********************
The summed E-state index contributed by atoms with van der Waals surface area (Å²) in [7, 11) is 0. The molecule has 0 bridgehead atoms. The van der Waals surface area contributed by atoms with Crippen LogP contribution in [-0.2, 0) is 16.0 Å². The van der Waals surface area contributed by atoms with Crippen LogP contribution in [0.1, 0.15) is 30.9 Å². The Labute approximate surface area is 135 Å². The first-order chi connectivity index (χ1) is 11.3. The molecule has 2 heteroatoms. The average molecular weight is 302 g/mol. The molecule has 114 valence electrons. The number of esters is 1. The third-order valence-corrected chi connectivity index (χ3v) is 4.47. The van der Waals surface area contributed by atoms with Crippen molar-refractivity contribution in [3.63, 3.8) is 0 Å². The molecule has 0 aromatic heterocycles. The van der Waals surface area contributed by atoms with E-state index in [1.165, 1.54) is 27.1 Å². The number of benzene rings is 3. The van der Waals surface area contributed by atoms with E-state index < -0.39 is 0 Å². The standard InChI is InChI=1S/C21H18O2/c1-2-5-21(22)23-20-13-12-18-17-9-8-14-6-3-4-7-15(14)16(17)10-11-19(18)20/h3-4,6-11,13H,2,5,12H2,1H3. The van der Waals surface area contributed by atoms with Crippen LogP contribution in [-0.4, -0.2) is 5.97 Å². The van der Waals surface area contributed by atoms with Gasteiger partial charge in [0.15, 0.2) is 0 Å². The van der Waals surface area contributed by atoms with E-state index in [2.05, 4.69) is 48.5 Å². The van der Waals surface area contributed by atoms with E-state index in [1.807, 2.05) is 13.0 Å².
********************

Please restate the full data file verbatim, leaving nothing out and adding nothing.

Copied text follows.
The summed E-state index contributed by atoms with van der Waals surface area (Å²) in [7, 11) is 0. The molecule has 0 bridgehead atoms. The van der Waals surface area contributed by atoms with Crippen LogP contribution in [-0.2, 0) is 16.0 Å². The van der Waals surface area contributed by atoms with Crippen LogP contribution in [0.1, 0.15) is 30.9 Å². The Labute approximate surface area is 135 Å². The first-order chi connectivity index (χ1) is 11.3. The molecule has 2 heteroatoms. The average molecular weight is 302 g/mol. The molecule has 114 valence electrons. The number of esters is 1. The third-order valence-corrected chi connectivity index (χ3v) is 4.47. The van der Waals surface area contributed by atoms with Crippen molar-refractivity contribution in [3.63, 3.8) is 0 Å². The molecule has 0 aromatic heterocycles. The van der Waals surface area contributed by atoms with E-state index in [1.165, 1.54) is 27.1 Å². The number of benzene rings is 3. The van der Waals surface area contributed by atoms with E-state index < -0.39 is 0 Å². The standard InChI is InChI=1S/C21H18O2/c1-2-5-21(22)23-20-13-12-18-17-9-8-14-6-3-4-7-15(14)16(17)10-11-19(18)20/h3-4,6-11,13H,2,5,12H2,1H3. The van der Waals surface area contributed by atoms with Crippen LogP contribution in [-0.4, -0.2) is 5.97 Å². The van der Waals surface area contributed by atoms with Gasteiger partial charge in [0.15, 0.2) is 0 Å². The van der Waals surface area contributed by atoms with E-state index in [2.05, 4.69) is 48.5 Å². The van der Waals surface area contributed by atoms with E-state index in [1.807, 2.05) is 13.0 Å².